We arrive again at a crossroads.  Four years older, more poised, more confident, ready to tackle law school, she begins to pursue her dream. Gazing at her, I remember when I decided to chase a graduate degree in linguistics. That same fire blazes in her about studying law.  Sometimes she worries maybe she will find law school is not her cup of tea.

“If it’s not, then you go with your Backup Plan.  The world won’t end,” I tell her.

I do not need to reinvent any perceived thwarted academic aspirations through her.  While we talk or text almost daily, I understand that she has begun to live her life, knowing I am her familial anchor, come what may.

I continue to learn how to gently let go as she soars into becoming the Anjelica of her own invention.

Ciao for now.

Viva Las Vegas! Part III: Bellissima Bellagio


Bellagio Gardens
Bellagio Gardens (Photo credit: Ben Adamson)

Bellagio Gardens
Bellagio Gardens (Photo credit: Ben Adamson)
Hall Bellagio - Las Vegas
Hall Bellagio – Las Vegas (Photo credit: Eduardo Mateos)

It seemed that I was the last person with whom I was acquainted who had never set foot in Las Vegas, or even in the State of Nevada for that matter.  Over the years, various aunts, uncles, cousins, even my own mother had traveled multiple times to Las Vegas.  For me, it had held little appeal.

When it came time to give serious consideration to where and how to celebrate Anjelica’s 21st birthday, we each had several ideas:  Dublin, Ireland; London, England; San Francisco, California; and Las Vegas.  Since Anjelica had been in London a little over a year ago, and with the Summer Olympics looming, and Queen Elizabeth’s Diamond Jubilee celebrations just over, we nixed London.  Tony Bennett might have left his heart in San Francisco, but the the Golden Gate Bridge would have to wait another year or so for us to converge.  Since we might journey to Copenhagen, Denmark over Thanksgiving this November, we ruled out Dublin and overseas travel this summer.  Finally, we gravitated toward Las Vegas.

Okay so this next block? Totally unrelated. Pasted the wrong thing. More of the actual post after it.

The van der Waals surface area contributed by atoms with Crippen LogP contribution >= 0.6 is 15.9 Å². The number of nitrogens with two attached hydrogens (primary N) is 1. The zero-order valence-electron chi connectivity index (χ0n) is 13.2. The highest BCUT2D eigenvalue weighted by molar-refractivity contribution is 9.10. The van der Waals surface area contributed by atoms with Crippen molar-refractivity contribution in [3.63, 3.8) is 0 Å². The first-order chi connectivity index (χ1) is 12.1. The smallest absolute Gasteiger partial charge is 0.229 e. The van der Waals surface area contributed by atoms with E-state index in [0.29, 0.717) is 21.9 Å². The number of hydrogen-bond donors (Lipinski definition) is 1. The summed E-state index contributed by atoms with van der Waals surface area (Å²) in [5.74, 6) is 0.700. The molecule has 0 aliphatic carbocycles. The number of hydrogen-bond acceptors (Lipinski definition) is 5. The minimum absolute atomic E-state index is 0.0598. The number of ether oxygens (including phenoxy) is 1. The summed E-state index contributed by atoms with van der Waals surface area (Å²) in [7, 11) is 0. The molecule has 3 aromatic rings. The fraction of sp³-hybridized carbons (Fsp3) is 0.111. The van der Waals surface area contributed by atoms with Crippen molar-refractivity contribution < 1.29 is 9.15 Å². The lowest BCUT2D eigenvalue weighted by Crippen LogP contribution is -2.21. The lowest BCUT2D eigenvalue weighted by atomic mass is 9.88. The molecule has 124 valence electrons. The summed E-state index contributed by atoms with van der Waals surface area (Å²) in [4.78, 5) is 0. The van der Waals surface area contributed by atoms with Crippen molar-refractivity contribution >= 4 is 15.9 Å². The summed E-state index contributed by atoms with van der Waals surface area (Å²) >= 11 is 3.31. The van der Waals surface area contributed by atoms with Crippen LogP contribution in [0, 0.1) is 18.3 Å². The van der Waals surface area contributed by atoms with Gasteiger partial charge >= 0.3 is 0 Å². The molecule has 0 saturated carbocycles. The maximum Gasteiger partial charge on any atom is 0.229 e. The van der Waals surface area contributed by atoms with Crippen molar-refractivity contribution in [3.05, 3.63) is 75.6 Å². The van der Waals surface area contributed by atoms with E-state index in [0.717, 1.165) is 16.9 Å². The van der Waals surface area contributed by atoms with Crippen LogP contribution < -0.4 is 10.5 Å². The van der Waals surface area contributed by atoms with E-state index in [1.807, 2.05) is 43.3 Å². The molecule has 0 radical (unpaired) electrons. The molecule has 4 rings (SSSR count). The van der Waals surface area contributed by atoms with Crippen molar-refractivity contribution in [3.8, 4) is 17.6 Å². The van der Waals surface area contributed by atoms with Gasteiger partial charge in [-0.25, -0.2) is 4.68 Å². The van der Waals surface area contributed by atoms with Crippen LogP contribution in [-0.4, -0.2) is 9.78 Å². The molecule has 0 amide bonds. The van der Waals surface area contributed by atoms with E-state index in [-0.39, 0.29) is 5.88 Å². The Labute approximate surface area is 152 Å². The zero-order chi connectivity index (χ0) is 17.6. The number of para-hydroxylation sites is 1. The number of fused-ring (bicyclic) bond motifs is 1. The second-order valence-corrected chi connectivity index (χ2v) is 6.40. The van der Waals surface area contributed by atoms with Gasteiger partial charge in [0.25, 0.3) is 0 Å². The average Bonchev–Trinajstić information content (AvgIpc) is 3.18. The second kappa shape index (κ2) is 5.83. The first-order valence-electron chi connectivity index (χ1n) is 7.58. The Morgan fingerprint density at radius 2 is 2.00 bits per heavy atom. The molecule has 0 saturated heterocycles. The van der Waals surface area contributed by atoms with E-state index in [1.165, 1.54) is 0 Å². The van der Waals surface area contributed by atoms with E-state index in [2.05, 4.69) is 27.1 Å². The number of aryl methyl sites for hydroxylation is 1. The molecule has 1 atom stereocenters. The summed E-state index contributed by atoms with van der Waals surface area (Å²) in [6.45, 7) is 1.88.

After well-placed phone calls with our friend, Mary the Italian Travel Agent Extraordinaire, we landed at The Bellagio.  Unlike Tony Bennett [another Italian whose given name is Antonio Benedetto], I lost my heart to The Bellagio.  The first stunner is the ceiling of the enormous foyer:  The ceiling is covered with Dale Chihuly’s colorful glass artwork.  In case one is interested in purchasing a piece or two or three of Chihuly’s art glass, there is a Chihuly shop conveniently located in the Botanical Gardens of The Bellagio.  My daughter, the journalism and classical studies major, snapped photo after photo of Chihuly’s glass.

In fact, both of our iPhones had workouts because Bellagio’s floors mesmerized me.  Various inlaid marble designs were lavished throughout the hotel, primarily on the first floor, which is vast.  We cared little about how much we ate because we walked miles throughout The Bellagio each day, my eyes riveted to the intricate mosaic tile designs.  I had not seen anything so beautiful since I lived for several months in Vietri Sul Mare, Italy, home of multiple ceramic fabbricas.

My idea of Las Vegas wedding chapels had been formed by movies and television shows.  Ergo, I figured them to be sleazy and low-life.  How wrong I was:  The Bellagio had several wedding chapels that exuded sophistication.  We even glimpsed a bride in a lovely long white gown.

The primary swimming pool reminded us a bit of the Borghese Gardens in Rome, Italy, although I gather that The Bellagio’s pool emulates the one at San Simeon in California.   The mosaic design on the floor of the pool brought on waves of nostalgia for swimming in Amalfi, Italy, as I used to do.  Attractive cabanas around the pool reminded me of those along the beach of Sorrento, Italy.

All was palatial at The Bellagio, yet tastefully so, from the foyer to the swimming pool to the art museum to the restaurants to Cirque Du Soleil’s O show, and even to the casino.  Bellissima Bellagio!

Ciao for now.